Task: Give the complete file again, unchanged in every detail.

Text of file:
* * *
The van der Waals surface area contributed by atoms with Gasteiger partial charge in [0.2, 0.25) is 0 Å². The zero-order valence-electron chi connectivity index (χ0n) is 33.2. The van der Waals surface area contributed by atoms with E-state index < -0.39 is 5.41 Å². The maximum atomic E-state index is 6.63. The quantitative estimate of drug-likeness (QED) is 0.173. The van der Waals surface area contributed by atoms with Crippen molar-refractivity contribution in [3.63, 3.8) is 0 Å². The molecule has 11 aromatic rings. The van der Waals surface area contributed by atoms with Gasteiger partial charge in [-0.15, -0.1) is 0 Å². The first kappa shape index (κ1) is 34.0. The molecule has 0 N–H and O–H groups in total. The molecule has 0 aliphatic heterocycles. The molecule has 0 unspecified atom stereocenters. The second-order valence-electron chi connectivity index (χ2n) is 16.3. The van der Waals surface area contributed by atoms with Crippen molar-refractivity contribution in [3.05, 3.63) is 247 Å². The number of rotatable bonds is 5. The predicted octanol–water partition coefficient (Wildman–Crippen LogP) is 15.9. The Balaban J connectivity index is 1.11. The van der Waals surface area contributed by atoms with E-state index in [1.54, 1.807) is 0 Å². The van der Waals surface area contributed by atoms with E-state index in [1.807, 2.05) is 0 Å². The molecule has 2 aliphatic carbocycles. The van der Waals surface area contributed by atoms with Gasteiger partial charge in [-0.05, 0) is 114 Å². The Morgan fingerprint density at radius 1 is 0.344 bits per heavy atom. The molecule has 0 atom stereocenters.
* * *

The van der Waals surface area contributed by atoms with Gasteiger partial charge in [0.2, 0.25) is 0 Å². The zero-order valence-electron chi connectivity index (χ0n) is 33.2. The van der Waals surface area contributed by atoms with E-state index < -0.39 is 5.41 Å². The maximum atomic E-state index is 6.63. The quantitative estimate of drug-likeness (QED) is 0.173. The van der Waals surface area contributed by atoms with Crippen molar-refractivity contribution in [3.63, 3.8) is 0 Å². The molecule has 11 aromatic rings. The van der Waals surface area contributed by atoms with Gasteiger partial charge in [-0.15, -0.1) is 0 Å². The first kappa shape index (κ1) is 34.0. The molecule has 0 N–H and O–H groups in total. The molecule has 0 aliphatic heterocycles. The molecule has 0 unspecified atom stereocenters. The second-order valence-electron chi connectivity index (χ2n) is 16.3. The van der Waals surface area contributed by atoms with Crippen molar-refractivity contribution in [3.05, 3.63) is 247 Å². The number of rotatable bonds is 5. The predicted octanol–water partition coefficient (Wildman–Crippen LogP) is 15.9. The Balaban J connectivity index is 1.11. The van der Waals surface area contributed by atoms with E-state index in [1.54, 1.807) is 0 Å². The van der Waals surface area contributed by atoms with E-state index in [1.807, 2.05) is 0 Å². The molecule has 2 aliphatic carbocycles. The van der Waals surface area contributed by atoms with Gasteiger partial charge in [-0.05, 0) is 114 Å². The Morgan fingerprint density at radius 1 is 0.344 bits per heavy atom. The molecule has 0 atom stereocenters.